Siemens will enter the retail home-network market this fall with the launch of Ethernet and Wi-Fi (IEEE 802.11b) products and will follow up with a first quarter launch of wireless HomeRF network gear, which will include gateways and the industry's first HomeRF cordless phones.
Austin, Texas-based Siemens will sell HomeRF products to broadband carriers as well as to retailers, said home networking VP Kevin Duffy. In addition, the company said it will soon announce plans to work with broadband service providers to begin fall field trials of broadband voice/data services that use HomeRF gateways, HomeRF-based multiuser/multihandset 2.4GHz cordless phones, and other network devices.
The products in the trials will incorporate the new HomeRF 2.0 wireless specification, which accelerates the standard's datarate to 10Mbps from 1.6Mbps.
HomeRF supporters envision HomeRF-equipped gateways that use wireless to distribute shared Internet access and multiple phone lines throughout a house and yard when the services are delivered to the home via cable and DSL networks. The standard supports up to eight HomeRF voice handsets on a single network, use of up to four simultaneous voice lines simultaneously with up to eight prioritized multimedia streams. It also supports up to 10 simultaneous PC users.
For homes that already have data/voice cable or DSL modems installed, HomeRF envisions add-on RF transceivers that would be Ethernet-connected to the modems. If a home already has an installed data-only cable modem or data-only DSL modem, homeowners could add an HomeRF module incorporating up to four RJ-11 inputs, which would connect to the local phone company's analog copper wiring for voice calls.
By networking cordless phones with Internet-connected PCs, Duffy said, consumers can take advantage of new types of services, including the ability to drag and drop names and phone numbers from a PC's Microsoft Outlook contact list to multiple cordless handsets. A PC could also be used to archive voice mails or provide unified voice and email messaging.
In New York the company demonstrated prototype Siemens-brand HomeRF cordless handsets for the first time outside its labs. The demo also included a Home RF gateway and Proxim-brand Home RF PC Card.
While Siemens gears up for its commercial rollout, at least one other company, Proxim, plans to ship HomeRF 2.0 devices before the year is out. San Leandro, Calif.-based Proxim plans September shipments of a PC Card and a USB add-on at a suggested $99 each and an Internet gateway at a suggested $199, said Ken Haase, consumer products marketing director and chairman of the HomeRF Working Group.
As part of its HomeRF plans, Siemens will begin in the fourth quarter to trial a DSL gateway with built-in HomeRF transceiver. Shipments of DSL gateways and other HomeRF devices to carriers will begin in the first quarter of 2002.
Carriers will be eager to adopt wireless, Duffy said, because they don't have to bear the cost of running wires throughout a house for their subscribers.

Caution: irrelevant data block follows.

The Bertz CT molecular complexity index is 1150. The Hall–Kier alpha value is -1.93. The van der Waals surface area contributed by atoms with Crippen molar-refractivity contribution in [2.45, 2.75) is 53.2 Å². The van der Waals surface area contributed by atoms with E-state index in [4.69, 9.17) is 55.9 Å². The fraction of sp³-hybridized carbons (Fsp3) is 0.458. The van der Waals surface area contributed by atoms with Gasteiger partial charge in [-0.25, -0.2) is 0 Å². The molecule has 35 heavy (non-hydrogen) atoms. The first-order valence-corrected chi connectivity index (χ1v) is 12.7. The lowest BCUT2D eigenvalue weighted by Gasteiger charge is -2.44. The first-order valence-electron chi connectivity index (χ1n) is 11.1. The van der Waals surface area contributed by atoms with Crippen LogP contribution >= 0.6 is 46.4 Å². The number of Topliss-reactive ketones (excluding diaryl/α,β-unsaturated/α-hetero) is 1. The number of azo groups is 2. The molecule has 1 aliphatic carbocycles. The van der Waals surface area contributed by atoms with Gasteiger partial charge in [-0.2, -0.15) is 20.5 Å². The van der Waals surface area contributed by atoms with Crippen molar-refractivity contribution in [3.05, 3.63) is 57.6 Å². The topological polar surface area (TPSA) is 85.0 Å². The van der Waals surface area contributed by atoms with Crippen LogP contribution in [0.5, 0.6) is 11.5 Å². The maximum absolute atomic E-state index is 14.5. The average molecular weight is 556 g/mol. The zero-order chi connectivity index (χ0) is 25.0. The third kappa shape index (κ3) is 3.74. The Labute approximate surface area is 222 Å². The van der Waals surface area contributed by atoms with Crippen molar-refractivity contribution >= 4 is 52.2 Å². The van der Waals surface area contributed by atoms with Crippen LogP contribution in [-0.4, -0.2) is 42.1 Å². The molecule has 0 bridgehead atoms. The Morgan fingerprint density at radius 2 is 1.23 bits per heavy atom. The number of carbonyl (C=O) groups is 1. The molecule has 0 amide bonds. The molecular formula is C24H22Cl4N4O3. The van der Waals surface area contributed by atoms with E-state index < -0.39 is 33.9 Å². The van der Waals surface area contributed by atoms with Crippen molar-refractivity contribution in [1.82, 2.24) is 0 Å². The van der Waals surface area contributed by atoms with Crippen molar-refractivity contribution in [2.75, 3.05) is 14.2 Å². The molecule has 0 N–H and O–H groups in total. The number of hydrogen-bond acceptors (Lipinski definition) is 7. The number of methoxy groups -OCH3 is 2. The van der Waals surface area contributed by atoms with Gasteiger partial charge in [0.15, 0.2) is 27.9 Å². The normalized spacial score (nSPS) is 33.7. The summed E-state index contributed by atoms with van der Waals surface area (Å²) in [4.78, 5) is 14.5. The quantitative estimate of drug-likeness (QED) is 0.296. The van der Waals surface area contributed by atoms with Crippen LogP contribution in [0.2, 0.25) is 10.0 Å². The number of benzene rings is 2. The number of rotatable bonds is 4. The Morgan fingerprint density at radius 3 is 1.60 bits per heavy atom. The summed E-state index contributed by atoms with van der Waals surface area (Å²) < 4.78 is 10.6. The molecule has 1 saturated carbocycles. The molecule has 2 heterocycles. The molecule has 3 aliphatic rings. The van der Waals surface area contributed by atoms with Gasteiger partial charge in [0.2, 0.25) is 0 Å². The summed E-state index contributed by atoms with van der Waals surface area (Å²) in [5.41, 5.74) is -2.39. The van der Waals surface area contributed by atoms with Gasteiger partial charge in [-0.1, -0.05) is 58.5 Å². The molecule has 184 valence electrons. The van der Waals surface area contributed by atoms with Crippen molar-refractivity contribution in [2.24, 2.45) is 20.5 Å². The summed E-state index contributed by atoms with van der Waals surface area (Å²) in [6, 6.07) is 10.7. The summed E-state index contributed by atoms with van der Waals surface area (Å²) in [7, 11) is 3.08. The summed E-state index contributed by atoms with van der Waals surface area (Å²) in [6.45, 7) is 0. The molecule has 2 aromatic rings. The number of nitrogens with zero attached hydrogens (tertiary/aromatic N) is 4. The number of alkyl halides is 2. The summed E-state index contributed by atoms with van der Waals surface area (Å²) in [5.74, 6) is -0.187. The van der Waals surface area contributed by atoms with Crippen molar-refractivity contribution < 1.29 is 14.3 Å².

Unspecified types of gateways, and other HomeRF devices, will be available in the first quarter to retailers. Although pricing wasn't disclosed, Duffy did say that HomeRF phones will be priced comparably to its 2.4GHz cordless handsets, which start at $99 per handset, Duffy noted.
Siemens stressed that its DSL gateways will incorporate a backup battery to continue delivering multiple "virtual" voice circuits to a house in the event the house loses power. Without the battery backup, the gateway would deliver only the one analog copper circuit running to the house.
To support its HomeRF launch at retail, Siemens plans end-cap displays, signage and sales training. The products will be available at first only to select outlets among the company's current 15,000 retail outlets, Duffy said.
To support service providers, Siemens said it will act as a "systems integrator," offering the Siemens gateways, HomeRF phones, PC Cards and PC adapters needed to create a wireless voice/data network. Siemens will also offer to relieve carriers of inventory responsibilities by shipping products directly to the carrier's customers, Duffy said. Siemens can also brand the equipment with the carrier's name or supply non-Siemens brands, he added.
Siemens is targeting the Baby Bells as well as competitive local exchange carriers (CLECS), "but we expect the non-Bell companies to adopt this first," Duffy noted.
At around the same time that it begins carrier trials, Siemens plans fall availability of its first line of retail-targeted Siemens-brand home-network products, which will include Ethernet and wireless Wi-Fi devices. The company is also looking at powerline technologies.
Siemens already sells such equipment to broadband carriers, having entered that market in February when it purchased Efficient Networks, which marketed such devices and DSL gateways to carriers. Duffy said Efficient held the top market-share spot in the DSL gateway market, he said.
Though HomeRF eliminates wires, Duffy ventured that custom installers would nonetheless be interested in selling the Siemens products. He envisions a high-speed wired backbone that could be complemented by a lower speed wireless network that extends outdoors, allows for wireless Web pad use, and allows for indoor roaming.